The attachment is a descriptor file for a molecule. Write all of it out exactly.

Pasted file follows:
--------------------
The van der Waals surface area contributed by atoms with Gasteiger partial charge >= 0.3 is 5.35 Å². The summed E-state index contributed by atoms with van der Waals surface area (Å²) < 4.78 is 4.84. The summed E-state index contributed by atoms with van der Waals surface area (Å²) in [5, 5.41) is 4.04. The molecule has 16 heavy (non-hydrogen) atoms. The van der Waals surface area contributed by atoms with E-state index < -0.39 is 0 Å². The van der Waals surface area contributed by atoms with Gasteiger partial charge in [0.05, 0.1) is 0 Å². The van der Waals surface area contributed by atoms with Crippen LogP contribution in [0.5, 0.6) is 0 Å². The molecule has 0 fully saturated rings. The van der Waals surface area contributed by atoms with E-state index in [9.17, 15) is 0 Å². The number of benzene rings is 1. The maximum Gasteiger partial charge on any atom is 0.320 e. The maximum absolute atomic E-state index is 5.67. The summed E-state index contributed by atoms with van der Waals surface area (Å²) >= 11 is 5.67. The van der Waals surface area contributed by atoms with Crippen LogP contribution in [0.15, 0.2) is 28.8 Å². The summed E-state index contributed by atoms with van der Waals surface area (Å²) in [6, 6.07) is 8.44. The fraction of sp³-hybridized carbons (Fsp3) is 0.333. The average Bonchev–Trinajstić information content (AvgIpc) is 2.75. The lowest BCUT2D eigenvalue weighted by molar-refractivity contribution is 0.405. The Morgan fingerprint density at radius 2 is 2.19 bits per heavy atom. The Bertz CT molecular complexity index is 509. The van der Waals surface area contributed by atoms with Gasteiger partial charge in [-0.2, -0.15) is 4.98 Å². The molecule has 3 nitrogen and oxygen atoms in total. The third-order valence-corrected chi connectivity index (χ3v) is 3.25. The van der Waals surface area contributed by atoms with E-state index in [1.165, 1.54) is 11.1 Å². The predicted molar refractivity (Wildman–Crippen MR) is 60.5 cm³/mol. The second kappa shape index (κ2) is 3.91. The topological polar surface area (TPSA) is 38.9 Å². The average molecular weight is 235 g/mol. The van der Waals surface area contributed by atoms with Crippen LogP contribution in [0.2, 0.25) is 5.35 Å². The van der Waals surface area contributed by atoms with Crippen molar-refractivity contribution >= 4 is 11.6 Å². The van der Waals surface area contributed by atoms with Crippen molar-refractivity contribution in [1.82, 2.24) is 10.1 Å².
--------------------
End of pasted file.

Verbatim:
The van der Waals surface area contributed by atoms with Gasteiger partial charge >= 0.3 is 5.35 Å². The summed E-state index contributed by atoms with van der Waals surface area (Å²) < 4.78 is 4.84. The summed E-state index contributed by atoms with van der Waals surface area (Å²) in [5, 5.41) is 4.04. The molecule has 16 heavy (non-hydrogen) atoms. The van der Waals surface area contributed by atoms with E-state index < -0.39 is 0 Å². The van der Waals surface area contributed by atoms with Gasteiger partial charge in [0.05, 0.1) is 0 Å². The van der Waals surface area contributed by atoms with Crippen LogP contribution in [0.5, 0.6) is 0 Å². The molecule has 0 fully saturated rings. The van der Waals surface area contributed by atoms with E-state index in [9.17, 15) is 0 Å². The number of benzene rings is 1. The maximum Gasteiger partial charge on any atom is 0.320 e. The maximum absolute atomic E-state index is 5.67. The summed E-state index contributed by atoms with van der Waals surface area (Å²) >= 11 is 5.67. The van der Waals surface area contributed by atoms with Crippen LogP contribution in [0.15, 0.2) is 28.8 Å². The summed E-state index contributed by atoms with van der Waals surface area (Å²) in [6, 6.07) is 8.44. The fraction of sp³-hybridized carbons (Fsp3) is 0.333. The average Bonchev–Trinajstić information content (AvgIpc) is 2.75. The lowest BCUT2D eigenvalue weighted by molar-refractivity contribution is 0.405. The Morgan fingerprint density at radius 2 is 2.19 bits per heavy atom. The Bertz CT molecular complexity index is 509. The van der Waals surface area contributed by atoms with Gasteiger partial charge in [-0.2, -0.15) is 4.98 Å². The molecule has 3 nitrogen and oxygen atoms in total. The third-order valence-corrected chi connectivity index (χ3v) is 3.25. The van der Waals surface area contributed by atoms with E-state index in [1.165, 1.54) is 11.1 Å². The predicted molar refractivity (Wildman–Crippen MR) is 60.5 cm³/mol. The second kappa shape index (κ2) is 3.91. The topological polar surface area (TPSA) is 38.9 Å². The average molecular weight is 235 g/mol. The van der Waals surface area contributed by atoms with Crippen LogP contribution in [0.2, 0.25) is 5.35 Å². The van der Waals surface area contributed by atoms with Crippen molar-refractivity contribution >= 4 is 11.6 Å². The van der Waals surface area contributed by atoms with Crippen molar-refractivity contribution in [1.82, 2.24) is 10.1 Å².